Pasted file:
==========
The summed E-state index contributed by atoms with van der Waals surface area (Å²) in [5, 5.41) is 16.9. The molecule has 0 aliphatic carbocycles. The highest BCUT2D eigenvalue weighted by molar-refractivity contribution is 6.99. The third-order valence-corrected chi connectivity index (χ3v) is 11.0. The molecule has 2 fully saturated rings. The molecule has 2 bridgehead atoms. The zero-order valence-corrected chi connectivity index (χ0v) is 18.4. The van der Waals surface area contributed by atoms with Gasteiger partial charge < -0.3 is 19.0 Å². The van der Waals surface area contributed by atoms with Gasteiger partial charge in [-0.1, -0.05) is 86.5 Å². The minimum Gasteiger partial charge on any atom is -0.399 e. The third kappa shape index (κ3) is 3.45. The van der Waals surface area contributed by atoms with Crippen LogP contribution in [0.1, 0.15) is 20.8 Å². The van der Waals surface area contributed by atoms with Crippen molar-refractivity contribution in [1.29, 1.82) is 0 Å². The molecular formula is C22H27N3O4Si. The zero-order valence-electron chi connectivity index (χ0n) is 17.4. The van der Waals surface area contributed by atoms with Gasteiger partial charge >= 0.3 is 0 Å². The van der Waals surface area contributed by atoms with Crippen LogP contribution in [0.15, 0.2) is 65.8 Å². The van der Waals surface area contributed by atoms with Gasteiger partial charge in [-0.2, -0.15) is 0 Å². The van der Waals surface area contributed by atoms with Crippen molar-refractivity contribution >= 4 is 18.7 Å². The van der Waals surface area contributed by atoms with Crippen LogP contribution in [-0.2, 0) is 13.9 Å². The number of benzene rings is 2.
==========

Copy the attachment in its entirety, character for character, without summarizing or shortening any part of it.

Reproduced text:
The summed E-state index contributed by atoms with van der Waals surface area (Å²) in [5, 5.41) is 16.9. The molecule has 0 aliphatic carbocycles. The highest BCUT2D eigenvalue weighted by molar-refractivity contribution is 6.99. The third-order valence-corrected chi connectivity index (χ3v) is 11.0. The molecule has 2 fully saturated rings. The molecule has 2 bridgehead atoms. The zero-order valence-corrected chi connectivity index (χ0v) is 18.4. The van der Waals surface area contributed by atoms with Gasteiger partial charge < -0.3 is 19.0 Å². The van der Waals surface area contributed by atoms with Gasteiger partial charge in [-0.1, -0.05) is 86.5 Å². The minimum Gasteiger partial charge on any atom is -0.399 e. The third kappa shape index (κ3) is 3.45. The van der Waals surface area contributed by atoms with Crippen LogP contribution in [0.1, 0.15) is 20.8 Å². The van der Waals surface area contributed by atoms with Crippen molar-refractivity contribution in [1.29, 1.82) is 0 Å². The molecular formula is C22H27N3O4Si. The zero-order valence-electron chi connectivity index (χ0n) is 17.4. The van der Waals surface area contributed by atoms with Gasteiger partial charge >= 0.3 is 0 Å². The van der Waals surface area contributed by atoms with Crippen LogP contribution in [0.15, 0.2) is 65.8 Å². The van der Waals surface area contributed by atoms with Gasteiger partial charge in [-0.2, -0.15) is 0 Å². The van der Waals surface area contributed by atoms with Crippen molar-refractivity contribution >= 4 is 18.7 Å². The van der Waals surface area contributed by atoms with Crippen LogP contribution in [-0.2, 0) is 13.9 Å². The number of benzene rings is 2.